Finally, Batman pipes up… (about time, right?) and says that their next task is to find a way to send this Superman back home. He turns to Starman, suggesting that the black hole he opened in the paint factory also acted as a wormhole… and if it could go one way, it ought to be able to go the other. Starman says he’d need a Map of the Multiverse to accomplish something like that. Wonder Woman asks the question… does KC Superman even want to return to Earth-22? Well, turns out… it’s moot. KC Superman informs the heroes that his Earth is gone.
We shift scenes to join Power Girl. If you guessed she’ll be sitting at Kal-L’s grave… you’ve been paying attention! In a neat bit, she uses her x-ray vision to peer into the graves… where she sees the bodies of her cousin and his wife. I suppose that’s proof positive that this other grey-haired Superman is definitely not Kal-L.
We jump ahead to the Justice Society flying over New York City. We also see KC Superman standing in the crowd below. A brief flashback shows Maxine and Courtney presenting him with his mended Superman costume… which is really fun. In just two panels, Johns was able to show us the difference between Maxine and Courtney insofar as comfort level around supers. Superman overhears some hub-bub over on Ellis Island, and knows this is a job for… well, him!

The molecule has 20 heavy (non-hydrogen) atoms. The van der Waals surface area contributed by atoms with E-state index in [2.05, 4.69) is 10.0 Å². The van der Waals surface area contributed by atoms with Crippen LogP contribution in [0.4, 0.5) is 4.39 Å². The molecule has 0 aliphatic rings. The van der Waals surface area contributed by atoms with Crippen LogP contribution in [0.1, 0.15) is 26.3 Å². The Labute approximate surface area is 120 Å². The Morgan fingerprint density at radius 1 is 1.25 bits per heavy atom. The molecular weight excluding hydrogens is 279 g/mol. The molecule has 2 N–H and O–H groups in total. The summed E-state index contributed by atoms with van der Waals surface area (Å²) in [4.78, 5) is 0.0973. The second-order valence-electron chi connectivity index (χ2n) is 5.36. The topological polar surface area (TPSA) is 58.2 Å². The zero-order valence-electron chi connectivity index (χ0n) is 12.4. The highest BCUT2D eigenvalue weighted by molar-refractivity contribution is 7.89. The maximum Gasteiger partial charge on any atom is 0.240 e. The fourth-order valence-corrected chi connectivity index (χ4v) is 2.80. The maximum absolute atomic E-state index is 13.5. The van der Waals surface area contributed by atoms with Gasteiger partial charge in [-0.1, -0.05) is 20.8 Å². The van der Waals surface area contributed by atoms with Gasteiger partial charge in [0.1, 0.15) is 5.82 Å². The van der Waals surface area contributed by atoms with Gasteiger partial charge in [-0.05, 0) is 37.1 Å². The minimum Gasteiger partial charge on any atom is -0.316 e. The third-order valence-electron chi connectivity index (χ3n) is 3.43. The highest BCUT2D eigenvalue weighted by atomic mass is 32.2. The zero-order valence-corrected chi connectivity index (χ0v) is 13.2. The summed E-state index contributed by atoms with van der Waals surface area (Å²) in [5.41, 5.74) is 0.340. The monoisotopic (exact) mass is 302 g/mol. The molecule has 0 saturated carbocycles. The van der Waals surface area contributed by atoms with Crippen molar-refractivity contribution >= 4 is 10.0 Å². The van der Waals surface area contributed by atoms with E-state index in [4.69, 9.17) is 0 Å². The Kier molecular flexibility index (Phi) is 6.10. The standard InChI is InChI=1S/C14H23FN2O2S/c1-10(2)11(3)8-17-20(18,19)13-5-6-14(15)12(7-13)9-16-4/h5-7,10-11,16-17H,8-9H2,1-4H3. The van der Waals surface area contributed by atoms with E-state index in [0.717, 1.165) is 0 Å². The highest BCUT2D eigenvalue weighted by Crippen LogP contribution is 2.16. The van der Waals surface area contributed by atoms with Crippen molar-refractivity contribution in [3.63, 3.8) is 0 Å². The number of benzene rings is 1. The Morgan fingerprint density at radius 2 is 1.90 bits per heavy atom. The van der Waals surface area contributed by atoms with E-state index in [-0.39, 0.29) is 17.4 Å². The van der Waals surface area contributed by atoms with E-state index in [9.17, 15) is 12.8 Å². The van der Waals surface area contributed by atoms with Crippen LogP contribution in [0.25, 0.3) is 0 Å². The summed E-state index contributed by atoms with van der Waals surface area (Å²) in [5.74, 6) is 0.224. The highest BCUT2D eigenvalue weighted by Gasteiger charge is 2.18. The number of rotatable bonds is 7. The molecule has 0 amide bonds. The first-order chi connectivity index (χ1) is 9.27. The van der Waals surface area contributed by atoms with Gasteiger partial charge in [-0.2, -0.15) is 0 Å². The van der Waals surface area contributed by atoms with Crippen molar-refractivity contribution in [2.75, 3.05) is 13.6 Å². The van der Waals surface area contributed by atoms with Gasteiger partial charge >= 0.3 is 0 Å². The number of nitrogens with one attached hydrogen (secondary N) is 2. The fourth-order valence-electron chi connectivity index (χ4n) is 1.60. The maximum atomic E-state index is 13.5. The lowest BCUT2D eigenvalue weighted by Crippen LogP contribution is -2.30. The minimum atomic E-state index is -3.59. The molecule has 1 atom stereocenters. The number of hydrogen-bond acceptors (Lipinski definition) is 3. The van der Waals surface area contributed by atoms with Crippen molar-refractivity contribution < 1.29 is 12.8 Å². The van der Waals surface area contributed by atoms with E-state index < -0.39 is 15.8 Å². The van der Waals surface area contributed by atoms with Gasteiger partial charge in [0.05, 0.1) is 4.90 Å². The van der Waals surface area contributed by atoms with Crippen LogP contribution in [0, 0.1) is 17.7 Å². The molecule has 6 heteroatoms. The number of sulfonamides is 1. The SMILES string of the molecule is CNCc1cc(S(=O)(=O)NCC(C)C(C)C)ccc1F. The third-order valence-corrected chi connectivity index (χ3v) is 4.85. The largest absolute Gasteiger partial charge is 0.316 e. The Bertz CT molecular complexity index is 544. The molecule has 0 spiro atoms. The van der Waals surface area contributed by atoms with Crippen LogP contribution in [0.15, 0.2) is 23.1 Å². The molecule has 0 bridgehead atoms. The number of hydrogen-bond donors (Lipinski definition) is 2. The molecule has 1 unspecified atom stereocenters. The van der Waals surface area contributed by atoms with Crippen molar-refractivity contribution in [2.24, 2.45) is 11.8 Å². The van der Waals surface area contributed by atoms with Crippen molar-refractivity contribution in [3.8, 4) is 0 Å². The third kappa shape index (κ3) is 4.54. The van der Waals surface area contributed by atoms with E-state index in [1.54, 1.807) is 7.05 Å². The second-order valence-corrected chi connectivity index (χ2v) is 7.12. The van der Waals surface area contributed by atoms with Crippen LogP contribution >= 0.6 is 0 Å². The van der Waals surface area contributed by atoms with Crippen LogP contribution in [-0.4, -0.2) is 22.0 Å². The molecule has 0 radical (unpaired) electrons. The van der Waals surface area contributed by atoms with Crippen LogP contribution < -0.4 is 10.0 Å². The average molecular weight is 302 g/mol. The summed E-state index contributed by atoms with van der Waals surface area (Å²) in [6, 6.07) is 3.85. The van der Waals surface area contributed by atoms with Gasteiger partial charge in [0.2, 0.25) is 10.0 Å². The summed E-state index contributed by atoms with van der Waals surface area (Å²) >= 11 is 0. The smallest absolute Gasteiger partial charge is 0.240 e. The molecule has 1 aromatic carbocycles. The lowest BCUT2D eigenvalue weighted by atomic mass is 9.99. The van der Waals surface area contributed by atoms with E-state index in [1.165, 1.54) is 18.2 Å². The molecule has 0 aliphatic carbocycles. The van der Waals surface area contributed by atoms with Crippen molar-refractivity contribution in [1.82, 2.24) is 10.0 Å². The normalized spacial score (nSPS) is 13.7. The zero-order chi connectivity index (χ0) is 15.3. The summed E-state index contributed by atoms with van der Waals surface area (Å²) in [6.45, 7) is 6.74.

Over on Ellis Island, we meet Judomaster (Sonia Sato) as she fights off some Eastern-themed supervillains, Seppuku, Kamikaze, and Kung the Obake. Green Lantern asks if Ms. Sato is any relation to the original (Charlton Comics) Judomaster, Rip Jagger. Thankfully, she’s not! However, Jagger’s old sidekick Tiger is the leader of this crew of baddies.
As the battle rages, Mr. Terrific explains that she has the power to… not get hit, which is convenient. Unfortunately for her, there is a loophole. While she cannot be attacked head-on, she can take damage from an attack that isn’t directly at her… case in point, the sumo-sized Kamikaze exploding himself!